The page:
Rembrandt: Thinking on Paper
(February 7th – August 4th, 2019)
The following free exhibition marks the 350th anniversary of Rembrandt’s death, providing a unique look at rarely seen prints and drawings that reveal the artist’s thought process.
Playing with Money
(April 18th – September 29th, 2019)
Take a look into the world of toys, modern board games and even role-playing games to discover the role of money and economics in gaming at this free exhibit.
In addition to all the fantastic artwork on display at the British Museum, there are also some pretty fun things to do with your family.
This section will cover the kid-friendly activities available at this museum.
Samsung Digital Discovery Centre
This area of the museum includes a lot of digital equipment provided by Samsung which breathes new life into the world’s history and cultures.
Visitors can enjoy fun games on tablets, get a full 360-degree digital view of notable historic artifacts, and use technology to create a variety of art.
Although each of these activities are free, some may require a passport, national ID or driver’s license as a deposit.
Learn more about the Samsung Digital Discovery Centre.
The British Museum provides a number of fun activities for families that are available every day.
Parents who are looking for something fun to do with their kids might want to consider an activity trail, gallery backpacks, art materials (crayons, pencils, pads), or a family guide to the museum.
For more information about these activities, make sure to visit the Families Desk in the Great Court.
There are also special museum events aimed at families. Check the British Museum family event schedule for more details.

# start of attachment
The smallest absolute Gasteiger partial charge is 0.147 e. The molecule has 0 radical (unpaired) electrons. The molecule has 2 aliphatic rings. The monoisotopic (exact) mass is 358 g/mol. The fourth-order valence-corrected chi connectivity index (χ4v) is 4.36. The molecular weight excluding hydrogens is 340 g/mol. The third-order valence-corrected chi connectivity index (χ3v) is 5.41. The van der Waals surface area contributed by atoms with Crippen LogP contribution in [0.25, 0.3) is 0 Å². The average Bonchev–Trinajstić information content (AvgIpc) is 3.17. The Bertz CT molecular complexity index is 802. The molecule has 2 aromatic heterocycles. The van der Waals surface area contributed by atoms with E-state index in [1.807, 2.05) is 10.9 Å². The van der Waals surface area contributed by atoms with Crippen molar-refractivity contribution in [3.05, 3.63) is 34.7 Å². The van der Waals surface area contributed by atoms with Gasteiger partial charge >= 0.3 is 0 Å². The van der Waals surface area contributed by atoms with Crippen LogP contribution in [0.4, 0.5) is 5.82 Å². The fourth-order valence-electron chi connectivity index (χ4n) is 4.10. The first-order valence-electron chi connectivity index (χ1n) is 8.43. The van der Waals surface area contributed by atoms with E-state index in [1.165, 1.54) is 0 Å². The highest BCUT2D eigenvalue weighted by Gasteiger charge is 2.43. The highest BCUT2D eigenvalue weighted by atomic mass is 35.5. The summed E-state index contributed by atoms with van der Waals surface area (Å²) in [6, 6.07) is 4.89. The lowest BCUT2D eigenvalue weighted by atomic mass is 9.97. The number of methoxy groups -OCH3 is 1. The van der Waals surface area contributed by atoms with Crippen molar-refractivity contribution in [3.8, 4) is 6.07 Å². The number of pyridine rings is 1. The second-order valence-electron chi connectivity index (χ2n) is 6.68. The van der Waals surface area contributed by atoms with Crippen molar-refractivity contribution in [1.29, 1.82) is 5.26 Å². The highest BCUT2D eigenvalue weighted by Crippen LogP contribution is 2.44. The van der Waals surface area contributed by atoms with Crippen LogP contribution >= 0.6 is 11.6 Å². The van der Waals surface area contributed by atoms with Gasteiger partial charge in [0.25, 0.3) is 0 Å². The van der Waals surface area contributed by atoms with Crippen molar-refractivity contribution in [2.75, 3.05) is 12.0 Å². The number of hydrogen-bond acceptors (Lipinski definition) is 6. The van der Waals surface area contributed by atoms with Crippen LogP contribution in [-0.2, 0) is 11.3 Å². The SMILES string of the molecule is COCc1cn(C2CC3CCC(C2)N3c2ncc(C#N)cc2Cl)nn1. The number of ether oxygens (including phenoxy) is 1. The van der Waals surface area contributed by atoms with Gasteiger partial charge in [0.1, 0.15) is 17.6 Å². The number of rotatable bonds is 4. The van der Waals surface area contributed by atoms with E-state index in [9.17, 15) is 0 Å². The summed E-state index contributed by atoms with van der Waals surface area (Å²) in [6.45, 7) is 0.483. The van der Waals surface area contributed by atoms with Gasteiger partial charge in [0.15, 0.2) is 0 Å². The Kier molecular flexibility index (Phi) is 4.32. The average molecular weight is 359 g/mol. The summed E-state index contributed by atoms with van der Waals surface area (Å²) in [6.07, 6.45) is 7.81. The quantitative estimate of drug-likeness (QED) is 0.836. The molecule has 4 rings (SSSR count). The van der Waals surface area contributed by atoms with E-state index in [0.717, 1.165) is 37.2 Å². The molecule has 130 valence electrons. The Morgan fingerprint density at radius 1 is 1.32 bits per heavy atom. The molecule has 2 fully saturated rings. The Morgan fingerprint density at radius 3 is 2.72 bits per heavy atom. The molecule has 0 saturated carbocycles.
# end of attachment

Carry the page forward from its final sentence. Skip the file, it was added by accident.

PUBLIC TOURS OF THE BRITISH MUSEUM
Below are the regular tours offered by the museum. We also offer our own tour on Fridays.
Daily Eye-Opener Tour
These tours run every 15 minutes between 11:00-15:45 (3:45 pm) from different areas of the museum.
The tours are completely free to follow, are held within one of the free galleries, and typically last 30-40 minutes each.
Because there are so many offered throughout the day these brief, faster tours are perfect to take if you’re short on time and keen on learning more about the artifacts in a specific room.
- Cost: Free
- Length of tour: 30-40 minutes
- Time of tour: Several times, daily
Lunchtime Gallery Talks
The Lunchtime Gallery Talks are held on Tuesdays-Fridays at 13:15 (1:15 pm) in one of the many galleries. They last 45 minutes and range immensely.
For a full list of all the Lunchtime Gallery Talks offered, see their upcoming calendar. The talks are led by one of the museum curators or a guest speaker.
- Cost: Free
- Length of tour: 45 minutes
- Time of tour: Tuesdays-Fridays at 13:15 (1:15 pm)
These tours take place every Friday evening as an accompaniment to the late night open hours. They last 20 minutes each and run on the hour and half hour between 17:00 and 19:30.
The topics change every Friday, but each focuses on a particular time period or theme. Click here for the weekly schedule of Spotlight Tours.
- Cost: Free
- Length of tour: 20 minutes
- Time of tour: Friday evenings
Around the World in 90 Minutes
This signature tour covers several highlights from each of the free galleries.
Learn about the Rosetta Stone, the Parthenon frieze, and the Lewis Chessmen, amongst many other things.
The tour aims to educate guests on important artifacts from various cultures around the world.
At 90 minutes long, this is by far the longest tour offered by the museum. It is also the only paid tour, costing £12 per person.
Book your place in advance online.
- Cost: £14 per person
- Length of tour: 90 minutes
- Time of tour: 11:30 and 14:00
VIP Early Bird Tour
If you want to visit the British Museum before it opens, this tour offers early bird access which will allow you to avoid all the crowds and see some of the most notable exhibits before everyone else.